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Hacking FPGAs & SoC FPGAs
Oren Hollander - Watch Now - Duration: 37:58
FPGAs are increasingly being used in sensitive applications. Examples include our national infrastructures (power grids, network routers, satellites), transportation (planes, trains, automobiles), military equipment (weapons, radar, software defined radio) and medical devices.
Unfortunately, as FPGA hardware continues to become more powerful and cheaper, it also becomes more attractive to attackers to attempt and exploit any security weakness in them.
Such attacks have serious consequences. They can steal confidential information, modify the system to perform devious, unintended activities, perform denial of service, or even destroy the system.
Therefore, securing is of utmost importance!
Unfortunately, the security of FPGA has largely been ignored (until recently).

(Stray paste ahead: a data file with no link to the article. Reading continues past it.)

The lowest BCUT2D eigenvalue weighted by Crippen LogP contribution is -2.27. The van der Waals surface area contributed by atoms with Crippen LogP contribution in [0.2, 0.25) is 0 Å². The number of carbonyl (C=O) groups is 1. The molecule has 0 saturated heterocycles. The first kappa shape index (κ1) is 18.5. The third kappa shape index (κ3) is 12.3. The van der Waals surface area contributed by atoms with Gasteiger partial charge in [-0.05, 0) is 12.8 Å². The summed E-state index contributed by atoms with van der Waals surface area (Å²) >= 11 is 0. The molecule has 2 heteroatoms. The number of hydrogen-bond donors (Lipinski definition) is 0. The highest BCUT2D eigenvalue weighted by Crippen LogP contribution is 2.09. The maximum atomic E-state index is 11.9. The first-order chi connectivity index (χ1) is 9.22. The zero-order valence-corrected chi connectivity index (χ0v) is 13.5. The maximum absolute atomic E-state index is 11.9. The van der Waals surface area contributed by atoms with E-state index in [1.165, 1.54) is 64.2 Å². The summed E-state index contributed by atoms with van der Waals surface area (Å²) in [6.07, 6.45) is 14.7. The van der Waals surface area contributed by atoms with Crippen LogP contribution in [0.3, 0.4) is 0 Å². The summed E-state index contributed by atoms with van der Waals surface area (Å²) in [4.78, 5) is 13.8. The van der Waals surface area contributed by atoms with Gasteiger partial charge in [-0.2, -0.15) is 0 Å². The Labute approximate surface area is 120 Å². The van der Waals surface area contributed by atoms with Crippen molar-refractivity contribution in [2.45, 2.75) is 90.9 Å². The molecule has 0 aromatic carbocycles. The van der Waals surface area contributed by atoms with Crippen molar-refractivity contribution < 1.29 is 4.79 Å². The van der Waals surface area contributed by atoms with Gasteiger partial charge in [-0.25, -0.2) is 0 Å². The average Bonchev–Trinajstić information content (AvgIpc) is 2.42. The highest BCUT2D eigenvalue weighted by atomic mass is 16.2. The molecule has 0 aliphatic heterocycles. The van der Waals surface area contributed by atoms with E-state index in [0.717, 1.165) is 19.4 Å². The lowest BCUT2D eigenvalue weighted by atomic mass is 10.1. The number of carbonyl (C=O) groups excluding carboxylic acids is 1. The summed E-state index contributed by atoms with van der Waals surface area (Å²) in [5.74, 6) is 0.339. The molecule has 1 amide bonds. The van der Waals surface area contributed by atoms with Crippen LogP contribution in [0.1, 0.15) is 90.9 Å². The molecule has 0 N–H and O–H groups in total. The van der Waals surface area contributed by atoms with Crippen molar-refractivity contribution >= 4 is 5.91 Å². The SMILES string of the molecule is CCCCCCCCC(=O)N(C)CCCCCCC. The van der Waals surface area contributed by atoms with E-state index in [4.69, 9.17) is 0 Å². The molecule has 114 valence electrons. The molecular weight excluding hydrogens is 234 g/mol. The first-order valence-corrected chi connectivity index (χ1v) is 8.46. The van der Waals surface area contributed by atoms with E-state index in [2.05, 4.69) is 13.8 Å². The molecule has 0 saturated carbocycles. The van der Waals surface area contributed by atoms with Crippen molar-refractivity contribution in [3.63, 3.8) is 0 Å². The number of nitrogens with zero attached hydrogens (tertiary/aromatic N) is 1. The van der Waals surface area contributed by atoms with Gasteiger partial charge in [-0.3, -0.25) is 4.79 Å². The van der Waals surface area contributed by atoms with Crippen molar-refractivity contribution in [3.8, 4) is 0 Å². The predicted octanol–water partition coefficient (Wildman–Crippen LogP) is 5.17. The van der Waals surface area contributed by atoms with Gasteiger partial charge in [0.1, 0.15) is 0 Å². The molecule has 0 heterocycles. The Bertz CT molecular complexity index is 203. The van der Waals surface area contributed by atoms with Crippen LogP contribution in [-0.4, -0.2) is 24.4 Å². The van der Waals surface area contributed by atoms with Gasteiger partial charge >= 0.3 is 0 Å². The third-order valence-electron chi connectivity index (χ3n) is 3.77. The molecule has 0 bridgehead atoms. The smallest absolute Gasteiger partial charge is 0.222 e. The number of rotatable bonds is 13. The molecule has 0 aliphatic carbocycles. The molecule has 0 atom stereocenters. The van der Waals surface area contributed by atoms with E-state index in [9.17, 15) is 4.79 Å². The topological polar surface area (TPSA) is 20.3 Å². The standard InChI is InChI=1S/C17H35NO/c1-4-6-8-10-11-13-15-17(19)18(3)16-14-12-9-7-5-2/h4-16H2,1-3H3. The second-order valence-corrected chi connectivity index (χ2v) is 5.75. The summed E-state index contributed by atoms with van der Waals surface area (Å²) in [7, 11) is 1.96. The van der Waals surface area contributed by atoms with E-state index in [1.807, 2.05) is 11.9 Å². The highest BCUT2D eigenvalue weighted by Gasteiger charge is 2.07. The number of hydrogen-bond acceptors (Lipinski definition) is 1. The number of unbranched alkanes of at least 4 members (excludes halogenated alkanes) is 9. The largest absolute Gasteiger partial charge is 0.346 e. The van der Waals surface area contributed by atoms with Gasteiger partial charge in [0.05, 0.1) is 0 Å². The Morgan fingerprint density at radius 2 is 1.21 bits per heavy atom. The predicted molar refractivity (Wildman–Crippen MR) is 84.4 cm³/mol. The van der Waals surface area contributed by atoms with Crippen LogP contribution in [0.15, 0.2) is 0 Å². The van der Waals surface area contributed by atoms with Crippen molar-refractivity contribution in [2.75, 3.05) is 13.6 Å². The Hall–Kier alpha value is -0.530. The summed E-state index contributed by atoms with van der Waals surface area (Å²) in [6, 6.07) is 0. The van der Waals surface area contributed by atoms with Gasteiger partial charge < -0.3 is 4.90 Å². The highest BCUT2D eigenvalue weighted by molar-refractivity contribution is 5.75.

In this talk we discuss the possible attacks against FPGAs & SoC FPGAs, and what are the technologies, methods, tools and techniques that are used to secure FPGAs.
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This was a highly interesting presentation reflecting ‘The World we live in!’. Thank you.
As prevention is always better than the cure, a couple of ideas.
Would an on-chip monitoring sub-system that could diagnose pin-loading anomalies be viable i.e. high pin counts, real-estate costs et al? Also, abnormal chip core functionality checks i.e. using AI techniques similar to what Darktrace has done at the application level but within the chip cores themselves?
For non-invasive (non-contact) attacks, especially electro-magnetic sensing but also potentially for light interference, would a monitored Faraday Cage at the silicon die level be manufacturable? This assumes that sufficient thought is given for normal operating thermal heat to escape, amongst other things!
Admittedly, your focus is teaching others SoC/FPGA security including how to perform such attacks i.e. highlighting potential security flaws as opposed to providing solutions to prevent them from occurring in the first place!